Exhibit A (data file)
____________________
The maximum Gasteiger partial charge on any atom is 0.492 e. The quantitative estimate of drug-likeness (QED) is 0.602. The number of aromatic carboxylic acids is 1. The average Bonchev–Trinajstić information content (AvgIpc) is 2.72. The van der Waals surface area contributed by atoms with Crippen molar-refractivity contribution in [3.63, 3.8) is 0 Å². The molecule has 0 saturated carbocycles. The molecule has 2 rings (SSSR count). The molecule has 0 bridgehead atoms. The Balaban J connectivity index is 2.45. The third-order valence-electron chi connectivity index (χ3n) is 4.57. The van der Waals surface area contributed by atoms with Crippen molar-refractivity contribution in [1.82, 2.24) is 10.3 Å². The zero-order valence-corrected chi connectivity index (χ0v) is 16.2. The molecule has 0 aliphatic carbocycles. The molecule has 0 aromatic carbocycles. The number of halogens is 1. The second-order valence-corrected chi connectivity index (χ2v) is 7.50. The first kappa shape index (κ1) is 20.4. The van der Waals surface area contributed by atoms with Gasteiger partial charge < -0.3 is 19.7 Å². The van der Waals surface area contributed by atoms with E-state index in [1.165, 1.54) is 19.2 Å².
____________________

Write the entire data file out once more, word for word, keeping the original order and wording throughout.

The maximum Gasteiger partial charge on any atom is 0.492 e. The quantitative estimate of drug-likeness (QED) is 0.602. The number of aromatic carboxylic acids is 1. The average Bonchev–Trinajstić information content (AvgIpc) is 2.72. The van der Waals surface area contributed by atoms with Crippen molar-refractivity contribution in [3.63, 3.8) is 0 Å². The molecule has 0 saturated carbocycles. The molecule has 2 rings (SSSR count). The molecule has 0 bridgehead atoms. The Balaban J connectivity index is 2.45. The third-order valence-electron chi connectivity index (χ3n) is 4.57. The van der Waals surface area contributed by atoms with Crippen molar-refractivity contribution in [1.82, 2.24) is 10.3 Å². The zero-order valence-corrected chi connectivity index (χ0v) is 16.2. The molecule has 0 aliphatic carbocycles. The molecule has 0 aromatic carbocycles. The number of halogens is 1. The second-order valence-corrected chi connectivity index (χ2v) is 7.50. The first kappa shape index (κ1) is 20.4. The van der Waals surface area contributed by atoms with Gasteiger partial charge < -0.3 is 19.7 Å². The van der Waals surface area contributed by atoms with E-state index in [1.165, 1.54) is 19.2 Å².